Australia’s Chief Plant Protection Officer, Dr Gabrielle Vivian-Smith, says this collaboration’s market access opens up more opportunities for Fijian exporters.

With the completion of negotiations, DAFF welcomes prospective importers to apply for an import permit through the Australian Biosecurity Import Conditions system, BICON.

Fijian ginger powers ag exports; demand in Australia surges

Fiji’s ginger industry is experiencing a remarkable surge, capturing the attention of global markets and igniting optimism among farmers and policymakers alike. Agriculture Minister Vatimi Rayalu recently lauded the industry’s continuous success as a prime export commodity, citing sustained demand from key markets worldwide.

Rayalu said ginger played a pivotal role in Fiji’s economic landscape, noting its contribution to employment generation, farmers’ socio-economic well-being, and the country’s export revenue. In 2022, Fiji’s domestic earnings reached an impressive $1.3 billion, with the agriculture sector accounting for $927.5 million, representing 68 per cent of total domestic export earnings.

The agriculture minister attributed this substantial contribution to the production and sale of various agricultural products, with ginger emerging as a standout performer. Fiji’s chilled crop and livestock exports have consistently exceeded the $100 million mark annually since 2020, boasting an average growth rate of 13.3 per cent over the past five years.

Despite global market challenges, ginger has distinguished itself as the fourth-highest earner among Fiji’s fresh chilled non-sugar agricultural exports. In 2022 alone, Fiji exported 1,219.3 tonnes of fresh green ginger, valued at $6.9 million, marking a significant growth of 8.9 per cent compared to the previous year.

Minister Rayalu expressed optimism for further expansion in export opportunities, particularly in Australia, where Fiji’s ginger has already made significant inroads. In 2021, Australia imported 980 tonnes of ginger, including both fresh chilled and value-added products, from Fiji, signalling a growing appetite for Fijian ginger among Australian consumers.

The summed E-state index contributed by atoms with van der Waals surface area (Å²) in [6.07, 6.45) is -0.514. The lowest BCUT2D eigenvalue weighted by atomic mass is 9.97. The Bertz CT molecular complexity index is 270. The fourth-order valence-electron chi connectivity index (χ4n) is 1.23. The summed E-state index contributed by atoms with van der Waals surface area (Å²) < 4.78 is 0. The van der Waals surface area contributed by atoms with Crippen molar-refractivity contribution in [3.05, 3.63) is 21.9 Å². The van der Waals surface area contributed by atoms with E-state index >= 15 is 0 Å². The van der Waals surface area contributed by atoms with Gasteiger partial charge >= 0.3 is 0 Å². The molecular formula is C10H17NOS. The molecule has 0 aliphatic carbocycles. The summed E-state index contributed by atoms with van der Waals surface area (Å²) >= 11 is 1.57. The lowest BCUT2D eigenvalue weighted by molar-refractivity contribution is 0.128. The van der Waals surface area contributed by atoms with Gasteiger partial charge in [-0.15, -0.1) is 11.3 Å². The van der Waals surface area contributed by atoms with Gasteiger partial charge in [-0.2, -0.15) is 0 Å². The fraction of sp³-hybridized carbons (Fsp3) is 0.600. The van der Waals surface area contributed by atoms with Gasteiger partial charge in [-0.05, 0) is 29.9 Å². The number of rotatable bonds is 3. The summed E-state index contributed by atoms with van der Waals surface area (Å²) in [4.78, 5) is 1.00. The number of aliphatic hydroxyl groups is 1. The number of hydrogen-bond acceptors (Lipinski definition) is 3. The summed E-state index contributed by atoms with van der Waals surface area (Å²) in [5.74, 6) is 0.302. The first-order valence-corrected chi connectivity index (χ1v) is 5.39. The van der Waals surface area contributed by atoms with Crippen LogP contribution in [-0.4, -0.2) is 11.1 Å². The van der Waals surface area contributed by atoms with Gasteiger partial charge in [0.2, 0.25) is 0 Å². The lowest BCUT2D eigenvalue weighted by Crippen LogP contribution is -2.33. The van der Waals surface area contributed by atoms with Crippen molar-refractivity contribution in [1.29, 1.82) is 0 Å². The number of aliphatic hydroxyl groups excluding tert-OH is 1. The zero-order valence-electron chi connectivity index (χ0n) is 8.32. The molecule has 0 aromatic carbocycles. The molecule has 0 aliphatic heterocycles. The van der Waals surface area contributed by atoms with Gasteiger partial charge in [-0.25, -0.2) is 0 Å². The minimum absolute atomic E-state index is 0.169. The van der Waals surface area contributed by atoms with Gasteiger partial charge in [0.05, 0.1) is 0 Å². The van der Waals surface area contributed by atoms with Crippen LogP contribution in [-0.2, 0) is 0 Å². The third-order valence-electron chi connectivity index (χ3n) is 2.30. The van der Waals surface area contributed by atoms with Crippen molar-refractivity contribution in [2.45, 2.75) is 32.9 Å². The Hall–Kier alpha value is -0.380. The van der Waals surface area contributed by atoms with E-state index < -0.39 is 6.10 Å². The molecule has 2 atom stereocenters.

Currently, Fiji boasts 750 registered ginger growers who play a vital role in catering to both domestic and international markets. Their dedication to cultivating high-quality ginger has positioned Fiji as a trusted supplier in the global spice trade.

With demand for Fijian ginger on the rise and favourable export prospects, stakeholders are optimistic about the industry’s future growth trajectory. As Fiji’s ginger continues to captivate palates around the world, it not only promises economic prosperity but also underscores the country’s potential as a leading player in the global agricultural arena.

Outsource Fiji gains momentum at Contact Centre Week Summit

Fiji is now top of the mind for many Aussie and Kiwi companies looking to outsource and exhibiting at trade shows like Contact Centre Week which will help attract further investment in the BPO space and continue to grow the sector in Fiji.

This has been highlighted by Fiji’s Trade Commissioner for Australia and New Zealand, Daniel Stow as Outsource Fiji, in partnership with Investment Fiji and the Fiji Consulate General and Trade Commission Australia and New Zealand, participated in this year’s Contact Centre Week Australia and New Zealand summit.